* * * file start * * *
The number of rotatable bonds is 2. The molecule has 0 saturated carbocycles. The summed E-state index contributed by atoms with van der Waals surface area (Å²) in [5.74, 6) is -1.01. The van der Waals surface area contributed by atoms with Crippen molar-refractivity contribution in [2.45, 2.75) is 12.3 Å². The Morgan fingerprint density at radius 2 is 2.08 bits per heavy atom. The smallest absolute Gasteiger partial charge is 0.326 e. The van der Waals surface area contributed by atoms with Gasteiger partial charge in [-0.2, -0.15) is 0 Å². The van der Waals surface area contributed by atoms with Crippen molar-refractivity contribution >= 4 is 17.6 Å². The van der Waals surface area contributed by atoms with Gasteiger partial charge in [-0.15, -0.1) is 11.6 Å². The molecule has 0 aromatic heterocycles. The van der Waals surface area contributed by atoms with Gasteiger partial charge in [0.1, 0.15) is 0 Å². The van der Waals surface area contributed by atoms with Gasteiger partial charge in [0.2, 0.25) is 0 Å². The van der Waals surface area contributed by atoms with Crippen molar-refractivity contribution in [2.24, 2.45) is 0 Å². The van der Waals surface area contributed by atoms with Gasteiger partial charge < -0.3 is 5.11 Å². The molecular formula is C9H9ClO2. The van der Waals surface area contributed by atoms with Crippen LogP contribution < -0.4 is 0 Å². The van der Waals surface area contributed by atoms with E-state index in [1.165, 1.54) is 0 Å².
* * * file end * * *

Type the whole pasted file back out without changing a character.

The number of rotatable bonds is 2. The molecule has 0 saturated carbocycles. The summed E-state index contributed by atoms with van der Waals surface area (Å²) in [5.74, 6) is -1.01. The van der Waals surface area contributed by atoms with Crippen molar-refractivity contribution in [2.45, 2.75) is 12.3 Å². The Morgan fingerprint density at radius 2 is 2.08 bits per heavy atom. The smallest absolute Gasteiger partial charge is 0.326 e. The van der Waals surface area contributed by atoms with Gasteiger partial charge in [-0.2, -0.15) is 0 Å². The van der Waals surface area contributed by atoms with Crippen molar-refractivity contribution >= 4 is 17.6 Å². The van der Waals surface area contributed by atoms with Gasteiger partial charge in [-0.15, -0.1) is 11.6 Å². The molecule has 0 aromatic heterocycles. The van der Waals surface area contributed by atoms with Gasteiger partial charge in [0.1, 0.15) is 0 Å². The van der Waals surface area contributed by atoms with Gasteiger partial charge in [0.2, 0.25) is 0 Å². The van der Waals surface area contributed by atoms with Crippen molar-refractivity contribution in [2.24, 2.45) is 0 Å². The van der Waals surface area contributed by atoms with Gasteiger partial charge < -0.3 is 5.11 Å². The molecular formula is C9H9ClO2. The van der Waals surface area contributed by atoms with Crippen LogP contribution < -0.4 is 0 Å². The van der Waals surface area contributed by atoms with E-state index in [1.165, 1.54) is 0 Å².